The page mocked Elder Paisios, a Greek monk who died in 1994.
In Greece, making fun of a dead man on Facebook is grounds for arrest.
Greek authorities announced Monday via a press release that they had arrested and charged a 27-year-old man with blasphemy for creating a Facebook page mocking Elder Paisios, a famous Greek monk who died in 1994.
Paisios has a cult-like following in Greece, largely because of his alleged prophetic powers. He is credited for predicting the fall of the Soviet Union as well as the current Greek economic crisis. The page, which has since been disabled, mockingly called the monk “Geron Pastitsios,” a play on words that refers to a Greek baked pasta dish.
According to the press release, the arrest stemmed from “thousands of e-complaints coming from residents of different countries around the world.”
A more popular theory, propagated by Twitter users using the #freeGeronPastitsios hashtag, is that Golden Dawn, a neo-Nazi party in Greece, took issue with the satirical page.
Article 199 of the Greek Penal code states that anyone who “publicly and maliciously and by any means blasphemes the Eastern Orthodox Church of Christ” is subject to imprisonment for no more than two years.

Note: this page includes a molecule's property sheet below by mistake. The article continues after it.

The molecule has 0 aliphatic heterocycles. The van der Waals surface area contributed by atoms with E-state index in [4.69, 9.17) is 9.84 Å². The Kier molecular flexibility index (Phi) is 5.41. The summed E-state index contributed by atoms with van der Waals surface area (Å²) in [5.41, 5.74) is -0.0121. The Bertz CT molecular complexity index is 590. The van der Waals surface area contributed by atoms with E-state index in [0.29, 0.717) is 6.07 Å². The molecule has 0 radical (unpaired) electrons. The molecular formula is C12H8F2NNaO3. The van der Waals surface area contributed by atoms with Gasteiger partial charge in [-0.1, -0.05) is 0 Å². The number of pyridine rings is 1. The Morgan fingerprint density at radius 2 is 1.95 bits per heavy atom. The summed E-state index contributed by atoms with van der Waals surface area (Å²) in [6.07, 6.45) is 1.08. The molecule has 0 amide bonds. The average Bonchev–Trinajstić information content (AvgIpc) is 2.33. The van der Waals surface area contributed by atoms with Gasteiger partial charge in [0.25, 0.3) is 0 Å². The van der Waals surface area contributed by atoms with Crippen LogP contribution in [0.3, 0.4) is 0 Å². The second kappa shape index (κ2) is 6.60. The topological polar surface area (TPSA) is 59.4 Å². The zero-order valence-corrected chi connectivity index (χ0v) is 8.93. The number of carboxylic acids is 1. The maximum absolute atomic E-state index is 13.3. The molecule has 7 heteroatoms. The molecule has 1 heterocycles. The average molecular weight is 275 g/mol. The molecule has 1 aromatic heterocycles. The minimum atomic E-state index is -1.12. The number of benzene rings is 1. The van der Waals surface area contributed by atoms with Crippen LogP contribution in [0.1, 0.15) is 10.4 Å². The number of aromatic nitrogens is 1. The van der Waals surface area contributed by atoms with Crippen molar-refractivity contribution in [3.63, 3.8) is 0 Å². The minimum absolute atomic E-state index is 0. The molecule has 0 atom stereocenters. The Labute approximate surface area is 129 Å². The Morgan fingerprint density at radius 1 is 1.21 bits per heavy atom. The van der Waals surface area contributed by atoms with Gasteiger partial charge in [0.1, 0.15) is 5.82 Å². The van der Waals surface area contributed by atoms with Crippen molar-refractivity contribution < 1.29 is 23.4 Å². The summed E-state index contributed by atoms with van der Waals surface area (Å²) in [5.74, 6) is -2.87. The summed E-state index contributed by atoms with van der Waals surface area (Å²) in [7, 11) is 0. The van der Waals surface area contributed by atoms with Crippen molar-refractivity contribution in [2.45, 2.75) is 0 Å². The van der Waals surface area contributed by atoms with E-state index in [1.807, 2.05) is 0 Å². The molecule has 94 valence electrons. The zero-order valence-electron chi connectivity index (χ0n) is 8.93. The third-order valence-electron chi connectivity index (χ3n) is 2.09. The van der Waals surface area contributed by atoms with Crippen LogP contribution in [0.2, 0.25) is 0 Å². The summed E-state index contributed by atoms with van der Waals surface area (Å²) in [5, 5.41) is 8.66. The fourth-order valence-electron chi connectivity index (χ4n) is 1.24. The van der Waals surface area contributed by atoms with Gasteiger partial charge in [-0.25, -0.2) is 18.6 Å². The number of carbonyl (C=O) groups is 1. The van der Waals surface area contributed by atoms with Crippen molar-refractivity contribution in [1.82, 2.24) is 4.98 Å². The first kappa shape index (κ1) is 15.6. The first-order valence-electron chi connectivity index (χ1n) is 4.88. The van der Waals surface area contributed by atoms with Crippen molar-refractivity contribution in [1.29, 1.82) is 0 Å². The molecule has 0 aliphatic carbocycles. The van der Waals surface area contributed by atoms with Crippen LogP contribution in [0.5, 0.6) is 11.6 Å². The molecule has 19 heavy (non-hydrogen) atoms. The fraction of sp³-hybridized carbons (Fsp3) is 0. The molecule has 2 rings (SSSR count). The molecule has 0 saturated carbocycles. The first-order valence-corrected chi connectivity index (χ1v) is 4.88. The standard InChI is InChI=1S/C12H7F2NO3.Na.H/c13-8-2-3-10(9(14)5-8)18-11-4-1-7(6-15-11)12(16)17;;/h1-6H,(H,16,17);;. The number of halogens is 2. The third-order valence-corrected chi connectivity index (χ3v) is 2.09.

According to The Jakarta Globe, the unnamed detainee wrote a post on the page in July detailing how he had fooled multiple religious and nationalist blogs into republishing a fictitious account of Elder Paisios miraculously saving a drug addict as the latter lay dying in a hospital.
“If Greece wishes to be a part of the modern globalized world it must adhere to the standards and principles of a free nation where its people have the right to have a free and open dialogue about all subjects.”
As of this writing, 5,002 people have signed the petition.
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